Environmentalist, Scientist, Volunteer, Waste Collector

Hippocampus & Plumbum Projects

Múrcia, Spain

"The society is diminishing the capacity to assimilate resources, air, water, soil, generating severe episodes of pollution. Waste continues to accumulate without being logically utilized."

Hippocampus & Plumbum Projects are led by a group of volunteers committed to the marine environment who see the need to minimize the impact we are causing to nature, specifically focusing on aquatic environments by collecting lead from the seabed and reusing it as an example of circularity. They are also investigating the significant loss of seahorses in the Mar Menor.

Could you tell us who you are and which is your mission?

We are a group of volunteer individuals committed to the marine environment, recognizing the need to minimize the impact we ourselves are causing to the natural world, particularly in the aquatic realm through the collection of lead from the seafloor and its reuse as an example of circularity.

How did you become aware of the plastic pollution problem?

Due to the numerous dives we undertake in the aquatic environment, we always encounter the same common factor: trash. We felt compelled to do something about it.

How do you believe your project helps raise awareness about these significant environmental issues?

We believe that it’s not enough to just take action; we must also spread the word about our actions, so people can replicate or join us. the more of us there are, the more we can accomplish.
Our project is an example of circular economy that collects valuable and toxic material from the sea and recovers it to manufacture new products we use. participating in the project helps you see the problem and a solution where you can act directly.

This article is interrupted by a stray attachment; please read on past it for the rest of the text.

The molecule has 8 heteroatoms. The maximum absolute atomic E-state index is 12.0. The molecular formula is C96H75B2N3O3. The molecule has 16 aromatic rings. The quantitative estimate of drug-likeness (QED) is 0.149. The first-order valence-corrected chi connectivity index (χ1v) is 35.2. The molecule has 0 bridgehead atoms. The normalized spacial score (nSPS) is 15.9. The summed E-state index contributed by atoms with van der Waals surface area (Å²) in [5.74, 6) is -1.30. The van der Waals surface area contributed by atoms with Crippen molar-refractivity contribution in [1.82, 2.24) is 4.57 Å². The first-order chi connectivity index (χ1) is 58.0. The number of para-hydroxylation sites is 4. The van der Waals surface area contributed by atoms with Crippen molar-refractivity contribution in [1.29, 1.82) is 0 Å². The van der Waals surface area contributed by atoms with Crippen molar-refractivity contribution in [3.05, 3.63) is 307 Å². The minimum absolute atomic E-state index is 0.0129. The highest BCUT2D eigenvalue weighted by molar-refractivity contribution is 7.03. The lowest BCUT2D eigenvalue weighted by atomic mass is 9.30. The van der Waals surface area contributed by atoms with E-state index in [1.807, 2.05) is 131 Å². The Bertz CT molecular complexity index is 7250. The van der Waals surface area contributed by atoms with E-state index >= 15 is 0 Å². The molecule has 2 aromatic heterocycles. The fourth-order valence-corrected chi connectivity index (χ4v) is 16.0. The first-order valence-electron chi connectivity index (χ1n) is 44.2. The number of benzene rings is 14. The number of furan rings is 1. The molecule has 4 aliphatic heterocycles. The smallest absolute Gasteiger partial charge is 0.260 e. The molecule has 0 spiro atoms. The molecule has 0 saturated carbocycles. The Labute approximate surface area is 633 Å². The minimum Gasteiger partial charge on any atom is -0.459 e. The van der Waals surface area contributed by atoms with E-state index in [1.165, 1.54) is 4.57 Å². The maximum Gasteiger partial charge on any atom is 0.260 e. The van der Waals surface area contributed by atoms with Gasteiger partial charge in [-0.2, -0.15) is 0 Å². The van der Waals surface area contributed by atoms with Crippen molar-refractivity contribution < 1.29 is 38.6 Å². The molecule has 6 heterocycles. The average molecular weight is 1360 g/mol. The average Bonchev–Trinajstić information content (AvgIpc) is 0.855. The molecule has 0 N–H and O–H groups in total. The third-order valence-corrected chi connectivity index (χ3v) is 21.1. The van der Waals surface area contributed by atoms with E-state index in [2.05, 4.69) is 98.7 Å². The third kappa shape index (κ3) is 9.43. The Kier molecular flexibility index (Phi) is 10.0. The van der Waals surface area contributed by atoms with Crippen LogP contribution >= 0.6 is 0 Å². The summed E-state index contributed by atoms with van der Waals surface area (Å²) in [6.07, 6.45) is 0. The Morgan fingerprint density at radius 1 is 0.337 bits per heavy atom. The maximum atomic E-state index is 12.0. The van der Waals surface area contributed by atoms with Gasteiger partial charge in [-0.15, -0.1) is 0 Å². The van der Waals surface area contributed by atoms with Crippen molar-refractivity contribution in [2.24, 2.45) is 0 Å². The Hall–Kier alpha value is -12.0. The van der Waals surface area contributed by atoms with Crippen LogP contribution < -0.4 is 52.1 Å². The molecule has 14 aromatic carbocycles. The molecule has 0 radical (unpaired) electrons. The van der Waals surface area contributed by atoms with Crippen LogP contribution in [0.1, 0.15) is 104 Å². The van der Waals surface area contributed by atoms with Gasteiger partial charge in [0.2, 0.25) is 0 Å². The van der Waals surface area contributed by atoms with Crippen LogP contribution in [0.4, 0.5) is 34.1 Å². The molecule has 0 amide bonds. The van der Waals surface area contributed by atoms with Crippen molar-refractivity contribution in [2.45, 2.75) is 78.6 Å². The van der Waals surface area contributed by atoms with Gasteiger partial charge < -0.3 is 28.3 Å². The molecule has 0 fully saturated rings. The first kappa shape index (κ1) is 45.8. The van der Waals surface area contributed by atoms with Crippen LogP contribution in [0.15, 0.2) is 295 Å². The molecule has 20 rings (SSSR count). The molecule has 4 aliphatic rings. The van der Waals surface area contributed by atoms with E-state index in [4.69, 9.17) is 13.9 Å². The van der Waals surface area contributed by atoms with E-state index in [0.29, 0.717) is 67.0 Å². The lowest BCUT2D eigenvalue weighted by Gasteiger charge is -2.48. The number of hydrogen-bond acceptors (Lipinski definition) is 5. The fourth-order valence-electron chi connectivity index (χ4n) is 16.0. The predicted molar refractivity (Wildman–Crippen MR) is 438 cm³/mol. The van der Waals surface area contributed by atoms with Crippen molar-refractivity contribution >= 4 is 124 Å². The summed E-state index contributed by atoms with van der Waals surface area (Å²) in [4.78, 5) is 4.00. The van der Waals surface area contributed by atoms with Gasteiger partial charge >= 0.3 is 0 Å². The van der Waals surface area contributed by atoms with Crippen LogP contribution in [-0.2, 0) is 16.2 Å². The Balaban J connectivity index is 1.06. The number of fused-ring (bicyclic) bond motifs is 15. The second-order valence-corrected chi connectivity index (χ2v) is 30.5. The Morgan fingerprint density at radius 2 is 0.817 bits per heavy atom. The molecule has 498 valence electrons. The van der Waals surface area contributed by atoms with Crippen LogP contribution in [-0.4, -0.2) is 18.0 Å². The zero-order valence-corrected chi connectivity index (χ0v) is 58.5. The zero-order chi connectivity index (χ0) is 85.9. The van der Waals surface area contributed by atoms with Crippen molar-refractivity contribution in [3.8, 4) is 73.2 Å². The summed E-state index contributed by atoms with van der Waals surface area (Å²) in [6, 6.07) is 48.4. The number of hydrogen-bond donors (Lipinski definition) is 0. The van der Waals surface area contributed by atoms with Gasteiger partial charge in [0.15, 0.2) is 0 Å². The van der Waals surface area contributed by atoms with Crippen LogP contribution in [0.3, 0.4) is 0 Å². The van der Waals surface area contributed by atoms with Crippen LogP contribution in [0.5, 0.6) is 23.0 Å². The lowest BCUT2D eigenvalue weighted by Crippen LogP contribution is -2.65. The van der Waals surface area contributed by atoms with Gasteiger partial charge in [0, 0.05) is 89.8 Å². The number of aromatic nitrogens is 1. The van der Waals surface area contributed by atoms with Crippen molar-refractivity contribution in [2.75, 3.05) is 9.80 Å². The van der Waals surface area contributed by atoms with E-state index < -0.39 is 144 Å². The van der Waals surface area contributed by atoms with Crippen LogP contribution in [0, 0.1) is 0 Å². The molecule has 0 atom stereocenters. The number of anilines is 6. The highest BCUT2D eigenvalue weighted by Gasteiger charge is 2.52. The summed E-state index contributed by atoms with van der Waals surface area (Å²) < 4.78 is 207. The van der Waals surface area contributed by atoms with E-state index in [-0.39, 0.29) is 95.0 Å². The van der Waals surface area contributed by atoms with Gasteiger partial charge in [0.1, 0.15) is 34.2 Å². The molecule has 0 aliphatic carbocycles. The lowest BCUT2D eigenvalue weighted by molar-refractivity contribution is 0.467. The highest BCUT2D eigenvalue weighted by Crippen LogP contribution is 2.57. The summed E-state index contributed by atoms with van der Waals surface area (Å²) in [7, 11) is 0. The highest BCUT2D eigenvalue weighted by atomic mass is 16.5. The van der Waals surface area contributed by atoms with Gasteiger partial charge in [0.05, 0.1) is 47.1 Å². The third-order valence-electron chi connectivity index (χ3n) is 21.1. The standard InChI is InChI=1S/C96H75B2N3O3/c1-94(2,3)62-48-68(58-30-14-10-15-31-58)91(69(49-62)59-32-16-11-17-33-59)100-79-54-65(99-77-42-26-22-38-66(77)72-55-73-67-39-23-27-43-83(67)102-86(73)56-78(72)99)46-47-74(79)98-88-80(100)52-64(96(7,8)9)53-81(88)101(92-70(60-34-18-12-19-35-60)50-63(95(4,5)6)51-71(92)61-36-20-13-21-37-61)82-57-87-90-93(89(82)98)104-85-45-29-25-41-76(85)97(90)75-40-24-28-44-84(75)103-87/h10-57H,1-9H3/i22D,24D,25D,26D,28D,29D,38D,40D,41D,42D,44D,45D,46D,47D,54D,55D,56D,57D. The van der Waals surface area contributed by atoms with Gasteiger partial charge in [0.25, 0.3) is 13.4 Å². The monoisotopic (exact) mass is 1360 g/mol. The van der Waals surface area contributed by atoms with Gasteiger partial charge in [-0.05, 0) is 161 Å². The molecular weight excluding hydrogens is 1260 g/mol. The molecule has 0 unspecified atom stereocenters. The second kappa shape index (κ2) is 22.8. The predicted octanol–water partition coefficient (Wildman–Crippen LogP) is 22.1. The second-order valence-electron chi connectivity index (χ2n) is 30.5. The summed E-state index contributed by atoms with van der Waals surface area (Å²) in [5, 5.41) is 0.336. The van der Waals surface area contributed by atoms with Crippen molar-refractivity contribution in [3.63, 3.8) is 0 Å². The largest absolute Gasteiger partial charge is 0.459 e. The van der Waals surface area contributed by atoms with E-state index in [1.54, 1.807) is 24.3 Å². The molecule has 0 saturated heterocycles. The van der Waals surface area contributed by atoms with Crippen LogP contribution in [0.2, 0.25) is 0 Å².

What research remains to be done in terms of plastic pollution?

we believe that there is enough technology in the world to reduce the consumption of unnecessary plastics. while they often make our lives easier, they can and should be replaced. particularly single-use plastics, and more than researching, action is needed at the source to prevent them from reaching the sea and replace – some – with compostable materials.

Can you tell us more about seahorses and the lead collected from the seafloor?

Regarding the seahorse population, our hippocampus project has determined that in the mar menor in the region of murcia, there has been a 99.9% population reduction. we have already submitted a proposal to the ministry of environment of our region of murcia and the ministry of ecological transition, providing our scientific argumentation, endorsed by the journal of fish biology, where we showcase our 18 years of uninterrupted work, so that the seahorse can be reclassified to a higher status where it can be protected with the critically endangered category and an urgent recovery plan be developed for the species.

Regarding the plumbum project, we continue to conduct selective cleanups of lead from the seabeds, reducing this deadly and lethal chemical contaminant for many species. to date, we have collected nearly one and a half tons, totaling more than 18,500 pieces of lead from professional, amateur, and sports fishing. we continue to work on this. this project was born with the idea of supporting the work of protecting and studying marine biodiversity and is one of the main projects, along with hippocampus and voluntary citizen actions, including citizen science, out-of-water education, and ocean literacy.

What are your dreams for the future?

Our hope is to be able to dive again with seahorses in marine spaces free of trash. we would be content with diving in trash-free spaces, the seahorses will come, but we need to lend them a hand since, as i mentioned before, we are the sole culprits of the total degradation of the planet. seas free of waste and a dynamic and healthy marine biodiversity. achieving a global alliance for the protection of syngnathids and certainly increasing similar actions to plumbum in other places of the world and formally replacing their use with another equivalent non-toxic material in spain, to avoid continuing to use it in fishing.

Is there any book/podcast/movie you recommend on the subject?

A book, Seahorses, by Sara Lourie.
A website, El Click Verde, by Mónica Rubio.
A movie, My Octopus Teacher, by James Reed
A serie, the Seahorseman (Netflix)
A podcast, Healthy Seas.
A place to dive, El Bajo de Dentro de Cabo de Palos, in Murcia.

Pictures © Hippocampus & Plumbum Projects

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